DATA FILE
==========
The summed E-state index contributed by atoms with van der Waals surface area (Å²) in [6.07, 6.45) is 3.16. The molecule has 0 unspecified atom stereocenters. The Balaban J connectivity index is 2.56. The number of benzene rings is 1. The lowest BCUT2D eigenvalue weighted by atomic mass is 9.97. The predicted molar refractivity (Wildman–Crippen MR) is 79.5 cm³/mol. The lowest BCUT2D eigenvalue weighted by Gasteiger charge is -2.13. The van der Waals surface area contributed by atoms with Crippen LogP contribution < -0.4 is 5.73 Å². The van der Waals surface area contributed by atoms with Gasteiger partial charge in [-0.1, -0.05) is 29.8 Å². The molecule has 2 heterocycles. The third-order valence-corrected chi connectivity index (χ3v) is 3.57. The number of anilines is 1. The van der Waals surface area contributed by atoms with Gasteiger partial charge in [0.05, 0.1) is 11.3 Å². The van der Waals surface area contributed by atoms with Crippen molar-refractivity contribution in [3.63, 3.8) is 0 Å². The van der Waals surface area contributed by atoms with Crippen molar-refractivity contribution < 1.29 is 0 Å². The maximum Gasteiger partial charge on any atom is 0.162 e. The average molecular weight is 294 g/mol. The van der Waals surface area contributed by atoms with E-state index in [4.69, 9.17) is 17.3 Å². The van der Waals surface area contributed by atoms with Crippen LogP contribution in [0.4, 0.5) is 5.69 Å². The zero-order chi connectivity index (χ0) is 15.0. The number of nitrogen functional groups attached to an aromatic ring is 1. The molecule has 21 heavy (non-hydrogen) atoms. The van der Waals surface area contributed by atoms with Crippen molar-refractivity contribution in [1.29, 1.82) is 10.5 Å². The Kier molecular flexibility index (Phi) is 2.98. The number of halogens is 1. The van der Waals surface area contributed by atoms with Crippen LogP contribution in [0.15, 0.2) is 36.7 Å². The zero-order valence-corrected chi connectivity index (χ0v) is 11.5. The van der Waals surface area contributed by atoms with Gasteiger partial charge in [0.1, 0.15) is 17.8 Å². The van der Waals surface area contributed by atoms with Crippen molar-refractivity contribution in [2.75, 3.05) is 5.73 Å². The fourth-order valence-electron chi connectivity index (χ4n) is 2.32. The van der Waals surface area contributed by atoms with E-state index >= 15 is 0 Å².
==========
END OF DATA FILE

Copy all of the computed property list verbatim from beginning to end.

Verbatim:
The summed E-state index contributed by atoms with van der Waals surface area (Å²) in [6.07, 6.45) is 3.16. The molecule has 0 unspecified atom stereocenters. The Balaban J connectivity index is 2.56. The number of benzene rings is 1. The lowest BCUT2D eigenvalue weighted by atomic mass is 9.97. The predicted molar refractivity (Wildman–Crippen MR) is 79.5 cm³/mol. The lowest BCUT2D eigenvalue weighted by Gasteiger charge is -2.13. The van der Waals surface area contributed by atoms with Crippen LogP contribution < -0.4 is 5.73 Å². The van der Waals surface area contributed by atoms with Gasteiger partial charge in [-0.1, -0.05) is 29.8 Å². The molecule has 2 heterocycles. The third-order valence-corrected chi connectivity index (χ3v) is 3.57. The number of anilines is 1. The van der Waals surface area contributed by atoms with Gasteiger partial charge in [0.05, 0.1) is 11.3 Å². The van der Waals surface area contributed by atoms with Crippen molar-refractivity contribution in [3.63, 3.8) is 0 Å². The van der Waals surface area contributed by atoms with Crippen molar-refractivity contribution < 1.29 is 0 Å². The maximum Gasteiger partial charge on any atom is 0.162 e. The average molecular weight is 294 g/mol. The van der Waals surface area contributed by atoms with E-state index in [4.69, 9.17) is 17.3 Å². The van der Waals surface area contributed by atoms with Crippen LogP contribution in [0.4, 0.5) is 5.69 Å². The zero-order chi connectivity index (χ0) is 15.0. The number of nitrogen functional groups attached to an aromatic ring is 1. The molecule has 21 heavy (non-hydrogen) atoms. The van der Waals surface area contributed by atoms with Crippen molar-refractivity contribution in [1.29, 1.82) is 10.5 Å². The Kier molecular flexibility index (Phi) is 2.98. The number of halogens is 1. The van der Waals surface area contributed by atoms with Crippen LogP contribution in [0.15, 0.2) is 36.7 Å². The zero-order valence-corrected chi connectivity index (χ0v) is 11.5. The van der Waals surface area contributed by atoms with Gasteiger partial charge in [0.1, 0.15) is 17.8 Å². The van der Waals surface area contributed by atoms with Crippen molar-refractivity contribution in [2.75, 3.05) is 5.73 Å². The fourth-order valence-electron chi connectivity index (χ4n) is 2.32. The van der Waals surface area contributed by atoms with E-state index >= 15 is 0 Å².